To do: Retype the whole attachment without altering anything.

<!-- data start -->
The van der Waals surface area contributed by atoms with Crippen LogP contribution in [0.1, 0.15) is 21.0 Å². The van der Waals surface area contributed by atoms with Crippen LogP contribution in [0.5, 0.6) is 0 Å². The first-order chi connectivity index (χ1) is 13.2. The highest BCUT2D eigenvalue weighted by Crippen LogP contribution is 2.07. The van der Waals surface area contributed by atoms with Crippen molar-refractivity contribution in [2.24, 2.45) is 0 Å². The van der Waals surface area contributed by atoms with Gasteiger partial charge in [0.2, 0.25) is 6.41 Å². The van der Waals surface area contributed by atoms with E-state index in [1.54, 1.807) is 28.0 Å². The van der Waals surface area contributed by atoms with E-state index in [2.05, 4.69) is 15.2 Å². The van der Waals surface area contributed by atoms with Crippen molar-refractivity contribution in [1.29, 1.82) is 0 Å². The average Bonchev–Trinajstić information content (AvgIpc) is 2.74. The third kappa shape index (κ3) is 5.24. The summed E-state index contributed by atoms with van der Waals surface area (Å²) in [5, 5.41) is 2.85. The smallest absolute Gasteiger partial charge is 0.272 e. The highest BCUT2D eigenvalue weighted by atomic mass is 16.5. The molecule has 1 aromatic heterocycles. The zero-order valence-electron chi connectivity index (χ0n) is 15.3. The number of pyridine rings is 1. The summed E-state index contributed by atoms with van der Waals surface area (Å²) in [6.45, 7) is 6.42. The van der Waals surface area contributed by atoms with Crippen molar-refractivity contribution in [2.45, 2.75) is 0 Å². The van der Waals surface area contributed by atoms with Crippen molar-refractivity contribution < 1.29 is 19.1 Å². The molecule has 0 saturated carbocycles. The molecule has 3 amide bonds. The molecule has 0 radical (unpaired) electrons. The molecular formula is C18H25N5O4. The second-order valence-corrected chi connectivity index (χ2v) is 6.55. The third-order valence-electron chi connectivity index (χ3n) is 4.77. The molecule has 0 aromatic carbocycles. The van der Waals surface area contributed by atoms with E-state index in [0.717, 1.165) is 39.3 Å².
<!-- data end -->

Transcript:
The van der Waals surface area contributed by atoms with Crippen LogP contribution in [0.1, 0.15) is 21.0 Å². The van der Waals surface area contributed by atoms with Crippen LogP contribution in [0.5, 0.6) is 0 Å². The first-order chi connectivity index (χ1) is 13.2. The highest BCUT2D eigenvalue weighted by Crippen LogP contribution is 2.07. The van der Waals surface area contributed by atoms with Crippen molar-refractivity contribution in [2.24, 2.45) is 0 Å². The van der Waals surface area contributed by atoms with Gasteiger partial charge in [0.2, 0.25) is 6.41 Å². The van der Waals surface area contributed by atoms with E-state index in [1.54, 1.807) is 28.0 Å². The van der Waals surface area contributed by atoms with E-state index in [2.05, 4.69) is 15.2 Å². The van der Waals surface area contributed by atoms with Crippen molar-refractivity contribution in [1.29, 1.82) is 0 Å². The average Bonchev–Trinajstić information content (AvgIpc) is 2.74. The third kappa shape index (κ3) is 5.24. The summed E-state index contributed by atoms with van der Waals surface area (Å²) in [5, 5.41) is 2.85. The smallest absolute Gasteiger partial charge is 0.272 e. The highest BCUT2D eigenvalue weighted by atomic mass is 16.5. The molecule has 1 aromatic heterocycles. The zero-order valence-electron chi connectivity index (χ0n) is 15.3. The number of pyridine rings is 1. The summed E-state index contributed by atoms with van der Waals surface area (Å²) in [6.45, 7) is 6.42. The van der Waals surface area contributed by atoms with Crippen molar-refractivity contribution in [2.45, 2.75) is 0 Å². The van der Waals surface area contributed by atoms with Crippen molar-refractivity contribution < 1.29 is 19.1 Å². The molecule has 0 saturated carbocycles. The molecule has 3 amide bonds. The molecule has 0 radical (unpaired) electrons. The molecular formula is C18H25N5O4. The second-order valence-corrected chi connectivity index (χ2v) is 6.55. The third-order valence-electron chi connectivity index (χ3n) is 4.77. The molecule has 0 aromatic carbocycles. The van der Waals surface area contributed by atoms with E-state index in [0.717, 1.165) is 39.3 Å².